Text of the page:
PREMIER Soccer League and Division One players in Harare’s high-density suburbs are defying lockdown regulations by playing “money games.”
The 2020 Premiership season, which was originally scheduled to begin in March, is on hold as the country battles to contain the spread of the novel coronavirus pandemic.
Football activities might begin around July with the 2020 season tentatively planned to get underway in August/September. Currently, footballers and supporting staff are supposed to be confined at home while taking part in individual training programmes.
But, that is not the case as the players are engaging in “money games” in the suburbs.
On Saturday, The Herald witnessed several high-profile players playing what appeared to be a well-organised match where winners pocketed US$120 at Budiriro 3 Community Grounds.
The match, which also had curtain-raisers consisting mainly Division One players, pitted Budiriro Select versus Glen Norah Select.
Only two weeks ago, the game pitting the same sides was cut short at Budiriro 1 Community Grounds by police and soldiers. Former Dynamos, Highlanders and CAPS United striker Rodreck Mutuma, who is on crutches, had the money the teams were playing for.
CAPS United midfielder, Blessing Sarupinda, Devon Chafa of Ngezi Platinum Stars, Dynamos’ Barnabas Mushunje, Harare City utility Learnmore Muyambo and ex-Yadah midfielder Wimbikai Kaseke were some of the notable figures during both matches.
One of the players, who granted this publication an interview on condition he won’t be named, said his team had cut salaries and that travel, camping and match allowances were no longer coming and this had complicated their plight. “Besides being always used to play football, there are a lot of considerations which you have to take note of,” he said.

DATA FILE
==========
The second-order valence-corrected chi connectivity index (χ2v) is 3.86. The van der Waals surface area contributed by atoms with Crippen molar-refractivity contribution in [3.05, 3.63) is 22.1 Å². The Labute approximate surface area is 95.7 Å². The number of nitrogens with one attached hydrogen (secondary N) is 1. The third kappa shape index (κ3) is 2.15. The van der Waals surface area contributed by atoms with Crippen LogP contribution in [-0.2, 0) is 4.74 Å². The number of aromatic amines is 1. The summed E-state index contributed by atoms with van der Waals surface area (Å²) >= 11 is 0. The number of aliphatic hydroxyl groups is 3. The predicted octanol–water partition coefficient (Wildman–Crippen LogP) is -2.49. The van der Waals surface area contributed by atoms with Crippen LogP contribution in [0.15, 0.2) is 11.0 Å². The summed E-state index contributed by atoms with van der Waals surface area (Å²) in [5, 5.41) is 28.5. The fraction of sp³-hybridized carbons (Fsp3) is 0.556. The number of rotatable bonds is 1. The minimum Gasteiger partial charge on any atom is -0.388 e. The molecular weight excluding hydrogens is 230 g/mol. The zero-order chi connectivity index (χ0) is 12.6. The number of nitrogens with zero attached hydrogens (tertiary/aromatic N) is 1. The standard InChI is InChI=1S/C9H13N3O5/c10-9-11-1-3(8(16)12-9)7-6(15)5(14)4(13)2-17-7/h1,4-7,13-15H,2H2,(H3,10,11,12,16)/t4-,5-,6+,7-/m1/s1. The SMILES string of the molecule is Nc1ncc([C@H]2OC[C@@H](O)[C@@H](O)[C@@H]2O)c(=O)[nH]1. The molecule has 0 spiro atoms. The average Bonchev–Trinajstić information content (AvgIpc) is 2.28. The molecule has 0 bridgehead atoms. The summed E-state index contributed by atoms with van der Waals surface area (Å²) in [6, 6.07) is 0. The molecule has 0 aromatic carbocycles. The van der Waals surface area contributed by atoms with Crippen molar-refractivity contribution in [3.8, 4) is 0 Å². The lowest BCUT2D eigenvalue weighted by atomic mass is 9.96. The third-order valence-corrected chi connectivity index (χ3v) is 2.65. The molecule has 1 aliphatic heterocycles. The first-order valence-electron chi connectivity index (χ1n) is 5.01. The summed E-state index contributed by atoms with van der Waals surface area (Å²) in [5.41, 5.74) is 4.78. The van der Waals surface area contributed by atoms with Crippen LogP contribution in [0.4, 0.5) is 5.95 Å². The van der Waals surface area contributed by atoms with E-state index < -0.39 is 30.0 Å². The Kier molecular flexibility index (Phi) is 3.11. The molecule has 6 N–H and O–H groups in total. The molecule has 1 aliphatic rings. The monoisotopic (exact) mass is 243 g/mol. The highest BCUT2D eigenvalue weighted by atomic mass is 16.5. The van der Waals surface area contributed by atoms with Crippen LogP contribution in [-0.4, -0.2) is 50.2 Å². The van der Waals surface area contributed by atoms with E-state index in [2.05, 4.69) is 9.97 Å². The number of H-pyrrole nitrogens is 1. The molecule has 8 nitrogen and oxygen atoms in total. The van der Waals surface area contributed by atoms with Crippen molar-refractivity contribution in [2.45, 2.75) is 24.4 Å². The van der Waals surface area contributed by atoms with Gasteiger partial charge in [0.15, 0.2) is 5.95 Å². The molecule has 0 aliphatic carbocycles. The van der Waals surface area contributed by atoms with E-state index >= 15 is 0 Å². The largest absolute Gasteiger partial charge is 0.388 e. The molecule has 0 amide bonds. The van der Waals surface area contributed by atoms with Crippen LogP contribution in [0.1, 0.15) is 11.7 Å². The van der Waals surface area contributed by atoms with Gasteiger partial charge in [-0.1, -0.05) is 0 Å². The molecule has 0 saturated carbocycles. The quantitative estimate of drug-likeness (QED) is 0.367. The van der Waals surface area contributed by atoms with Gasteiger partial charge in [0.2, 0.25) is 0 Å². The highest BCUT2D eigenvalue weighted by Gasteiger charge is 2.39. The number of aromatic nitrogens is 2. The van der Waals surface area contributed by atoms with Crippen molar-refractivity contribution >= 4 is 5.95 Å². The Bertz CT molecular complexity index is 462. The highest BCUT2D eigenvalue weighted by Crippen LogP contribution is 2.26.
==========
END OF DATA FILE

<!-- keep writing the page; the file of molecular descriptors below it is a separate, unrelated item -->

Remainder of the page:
“I might be playing for one of the most respected teams in the country but, look, our salaries have been cut.
“It’s a justifiable decision by any measure because we are not rendering the services which we signed contracts for. “But, look, we had been used to having full salaries, as well as other allowances, that come with playing professional football week in, week out.
“We are just doing this not only to keep fit but to supplement what our clubs are giving us.”
Another one said being confined at home was a painful experience.
“We are used to be playing football before many fans.
“In as much as we want to supplement what we are getting from our teams, we also want to be playing football. That’s why you see us here.”
So organised are these money games that there is a fixture which the suburbs select sides follow. The programme is so intensive that a team plays after every two days.